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Error Code P0190 is described as Fuel Rail Pressure Sensor Circuit Malfunction. This code is strictly about the incoming signal from the FRP (fuel rail pressure) sensor falling below the calibrated limit for a certain period of time. This code can either be a mechanical or electrical problem, which largely depends on the manufacturer, fuel system or fuel type of the vehicle.
This code is a generic trouble code, meaning it applies to all vehicles equipped with OBD-II equipment, particularly fuel injected engines, both gas and diesel vehicles made in 2000 up to present., and usually to manufacturers such as Ford, GMC, Volvo, Volkswagen, etc. Specifications on the definition, troubleshooting and repair of course, vary from one make/model to another.
Error Code P0190 appears when the PCM (powertrain control module, also known as ECM or engine control module) has determined a problem in the fuel rail pressure sensor, particularly on its ability to stay within range. The range has been set by the manufacturer. When the PCM determines the particular sensor is outside its predetermined range, it triggers the Check Engine light and registers the trouble code.
Symptoms for this error code include:
- Hard or no starting at all
- Engine cranks but will not start
- Engine hesitates upon acceleration
- Lack of power
Potential causes for this error code are:
- Damaged FRP sensor
- VREF open circuit
- VREF having excessive resistance
- Bad fuel pump, fuel pump driver or relay
- Vacuum leaks
- Clogged fuel filter
- Exposed, damaged, corroded or melted wiring or connectors
- Low or no fuel
How to Check
Mechanics diagnose this code by inspecting the wiring in the FRP sensor and injectors. They will search for broken, corroded, or melted wires and conduct the necessary repairs.
Then, they will proceed to use the OBD-II scanner, record the free frame data as well as other registered trouble codes in the PCM.
After clearing the trouble codes, the vehicle will be taken for a test drive. If the code doesn’t come back right away, then that means the problem is intermittent.
If the code comes back however, the mechanic will proceed by using the fuel pressure gauge to check the fuel pressure. If there’s a low pressure, then there’s a good chance there’s no gas. If the vehicle does have gas however, they will proceed on checking the fuel pump and make sure it’s running properly.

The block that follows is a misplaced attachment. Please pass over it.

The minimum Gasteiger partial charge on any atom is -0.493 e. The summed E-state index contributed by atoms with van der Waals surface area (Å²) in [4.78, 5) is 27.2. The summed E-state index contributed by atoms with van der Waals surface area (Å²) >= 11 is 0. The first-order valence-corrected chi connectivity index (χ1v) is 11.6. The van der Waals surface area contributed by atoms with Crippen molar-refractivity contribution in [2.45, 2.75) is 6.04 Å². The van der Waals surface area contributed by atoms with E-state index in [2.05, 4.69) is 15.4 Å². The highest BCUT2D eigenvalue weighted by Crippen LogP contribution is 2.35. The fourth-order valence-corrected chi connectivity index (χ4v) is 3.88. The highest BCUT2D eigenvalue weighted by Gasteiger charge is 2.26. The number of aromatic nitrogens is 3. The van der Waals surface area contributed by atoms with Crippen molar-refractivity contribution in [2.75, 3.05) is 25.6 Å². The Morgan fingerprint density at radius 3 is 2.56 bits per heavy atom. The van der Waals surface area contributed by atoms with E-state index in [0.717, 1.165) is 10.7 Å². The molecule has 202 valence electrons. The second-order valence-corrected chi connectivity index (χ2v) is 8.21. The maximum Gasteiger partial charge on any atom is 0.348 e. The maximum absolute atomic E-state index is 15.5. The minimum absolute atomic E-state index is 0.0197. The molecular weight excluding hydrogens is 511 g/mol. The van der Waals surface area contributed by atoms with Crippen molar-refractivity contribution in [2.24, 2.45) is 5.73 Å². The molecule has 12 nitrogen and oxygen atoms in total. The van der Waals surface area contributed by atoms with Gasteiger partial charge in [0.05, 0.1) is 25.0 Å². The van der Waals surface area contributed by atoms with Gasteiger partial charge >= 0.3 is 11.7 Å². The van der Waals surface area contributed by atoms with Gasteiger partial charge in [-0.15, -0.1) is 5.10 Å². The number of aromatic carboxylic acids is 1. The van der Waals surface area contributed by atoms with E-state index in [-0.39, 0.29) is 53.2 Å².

If the vehicle will not start but the fuel pump is still running, there’s a good chance the fuel filter is clogged, or there’s an issue in the fuel injector circuits and/or the PCM.
If the fuel pump doesn’t make a sound, they will check whether it’s defective by tapping the tank and try to start the car.
If the vehicle starts successfully, that means the fuel pump is damaged and must be replaced. If the car doesn’t start, they will proceed by testing the voltage at the fuel pump connector and see if the fuel pump relay, fuse, and PCM circuitry should be inspected. If all three are operational, they will proceed with checking the FRP sensor itself.
From here, they will check the wiring of the sensor and look for signs of broken or melted wiring.
Then, they will use their OBD-II scanner to determine whether the FRP sensor is still operational. If the wires pass the inspection and the FRP still doesn’t work properly, that means the sensor must be replaced.
In some rare occasions however, the problem is caused by bad PCM. With this, the mechanic will need to go through advanced diagnostics to prove it’s what is causing the problem.
How to Fix
Repairs for this code are pretty straightforward, and you can definitely pin point the necessary repairs based on your diagnosis. Common fixes include:
- Checking of the fuel level and refilling the tank if necessary
- Repair or replace corroded connectors or wirings
- Repair or replace broken or shorted wires
- Replace clogged fuel filter
- Replace fuel pump, fuse and/or relay
- Replace FRP sensor
Error Code P0190 is considered a serious problem, as the drivability issues make driving difficult and dangerous. Thus, it definitely requires immediate attention.
In many cases, the problem is caused by empty fuel tank, and simply filling the gas tank can resolve the problem. Fuel rail pressure sensor replacement must not be your first option for repair.